Recurrent Airway Obstruction: They Don't Call It 'Heaves' Anymore

At a workshop in 2000, an international group of veterinary investigators eliminated the term chronic obstructive pulmonary disease (COPD) to technically describe the equine respiratory ailment commonly known as "heaves." They elected to instead refer to it as recurrent airway obstruction (RAO) to indicate that this respiratory condition is not the same as COPD in humans.

RAO is defined as episodes of obstructive lower airway disease triggered by exposure to hay and bedding and characterized by difficulty breathing, severe airway inflammation, a large number of neutrophils, airway hyperreactivity, and reversibility with bronchodilator treatment. Owners recognize the condition from these signs:

  •  Cough;
  •  Labored breathing;
  •  Flared nostrils at rest;
  •  Nasal discharge;
  •  Coughing up mucus;
  •  Depression;
  •  Elevated respiratory rate at rest;
  •  Exercise intolerance or poor performance;
  •  Increased movement of abdomen during breathing.

Veterinarians diagnose RAO through history, physical examination, and bloodwork. They use specific respiratory system tests if necessary (endoscopy, chest radiographs, bronchoalveolar lavage, and pulmonary function testing).

RAO is managed with a four-pronged approach: diet, environment, prescription medications, and supplements. The most important thing an owner can do is reduce the horse's exposure to organic dust. This means either removing hay completely from the horse's diet and replacing it with another source of fiber, or thoroughly soaking hay before feeding. "Heavey" horses generally do better when kept outside the barn as much as possible, as exposure to bedding, barn dust and hay from other horses can induce an episode. Corticosteroids such as dexamethasone are given to reduce inflammation, and bronchodilators such as clenbuterol are given to relax airway smooth muscle, relieving bronchospasm. Research is on the benefit of antioxidants like Vitamin C and certain herbs in the management of RAO is ongoing.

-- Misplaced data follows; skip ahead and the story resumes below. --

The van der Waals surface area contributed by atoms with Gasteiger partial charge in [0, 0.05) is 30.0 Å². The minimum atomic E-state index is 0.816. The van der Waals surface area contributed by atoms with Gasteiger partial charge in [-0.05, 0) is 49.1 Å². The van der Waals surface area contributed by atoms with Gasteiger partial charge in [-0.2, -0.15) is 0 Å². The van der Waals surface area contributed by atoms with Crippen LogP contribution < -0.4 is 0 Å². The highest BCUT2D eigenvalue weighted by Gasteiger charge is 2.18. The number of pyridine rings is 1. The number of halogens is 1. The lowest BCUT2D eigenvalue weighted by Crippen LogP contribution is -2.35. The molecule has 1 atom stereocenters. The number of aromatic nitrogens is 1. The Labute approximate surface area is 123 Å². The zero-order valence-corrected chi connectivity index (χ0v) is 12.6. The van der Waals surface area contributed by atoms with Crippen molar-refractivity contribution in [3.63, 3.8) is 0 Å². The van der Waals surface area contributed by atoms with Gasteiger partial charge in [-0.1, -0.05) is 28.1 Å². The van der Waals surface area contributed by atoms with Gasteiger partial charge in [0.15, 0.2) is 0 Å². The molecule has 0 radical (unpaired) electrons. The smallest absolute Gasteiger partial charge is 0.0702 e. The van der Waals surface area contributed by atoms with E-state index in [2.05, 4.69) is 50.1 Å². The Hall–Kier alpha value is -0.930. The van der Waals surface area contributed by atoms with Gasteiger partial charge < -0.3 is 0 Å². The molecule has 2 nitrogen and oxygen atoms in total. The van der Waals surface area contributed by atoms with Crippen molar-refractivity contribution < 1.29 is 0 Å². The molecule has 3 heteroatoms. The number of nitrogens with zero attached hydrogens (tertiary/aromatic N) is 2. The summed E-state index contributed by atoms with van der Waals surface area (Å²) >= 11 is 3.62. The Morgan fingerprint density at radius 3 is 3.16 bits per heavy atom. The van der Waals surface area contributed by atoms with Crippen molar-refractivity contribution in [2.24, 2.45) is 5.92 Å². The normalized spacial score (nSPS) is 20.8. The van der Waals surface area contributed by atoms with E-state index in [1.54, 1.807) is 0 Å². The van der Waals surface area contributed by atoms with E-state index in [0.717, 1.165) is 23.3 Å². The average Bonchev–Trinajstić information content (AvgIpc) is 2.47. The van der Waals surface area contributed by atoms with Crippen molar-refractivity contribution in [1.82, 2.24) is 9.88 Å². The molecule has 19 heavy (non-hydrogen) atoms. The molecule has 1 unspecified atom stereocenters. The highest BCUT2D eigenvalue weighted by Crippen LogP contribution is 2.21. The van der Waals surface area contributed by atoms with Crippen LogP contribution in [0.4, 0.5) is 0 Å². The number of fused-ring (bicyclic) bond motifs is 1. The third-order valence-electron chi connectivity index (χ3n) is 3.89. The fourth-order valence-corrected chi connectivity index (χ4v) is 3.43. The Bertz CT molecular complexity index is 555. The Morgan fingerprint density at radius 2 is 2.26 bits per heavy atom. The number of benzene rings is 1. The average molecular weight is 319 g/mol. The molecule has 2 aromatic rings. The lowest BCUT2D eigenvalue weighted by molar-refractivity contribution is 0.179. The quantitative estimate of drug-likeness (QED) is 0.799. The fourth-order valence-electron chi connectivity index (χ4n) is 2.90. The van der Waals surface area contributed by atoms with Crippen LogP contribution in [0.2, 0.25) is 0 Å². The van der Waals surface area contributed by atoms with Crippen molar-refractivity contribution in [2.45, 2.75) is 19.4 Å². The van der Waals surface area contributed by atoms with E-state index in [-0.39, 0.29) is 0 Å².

Article by Lydia F. Gray, DVM, MA, medical director/staff veterinarian for SmartPak. The next GetSmart lecture "Equine 911: When to call the vet and when to treat it yourself" will be held at the SmartPak Retail Store in Natick, Mass., on October 17, 2007. For more information and a complete presentation schedule for fall visit www.SmartPakEquine.com.

About the Author

Lydia Gray, DVM, MA

Lydia Gray, DVM, is Medical Director and Staff Veterinarian for SmartPak Equine. She was previously the executive director of the Hooved Animal Humane Society in Woodstock, IL, and an Owner Education Director for the American Association of Equine Practitioners.

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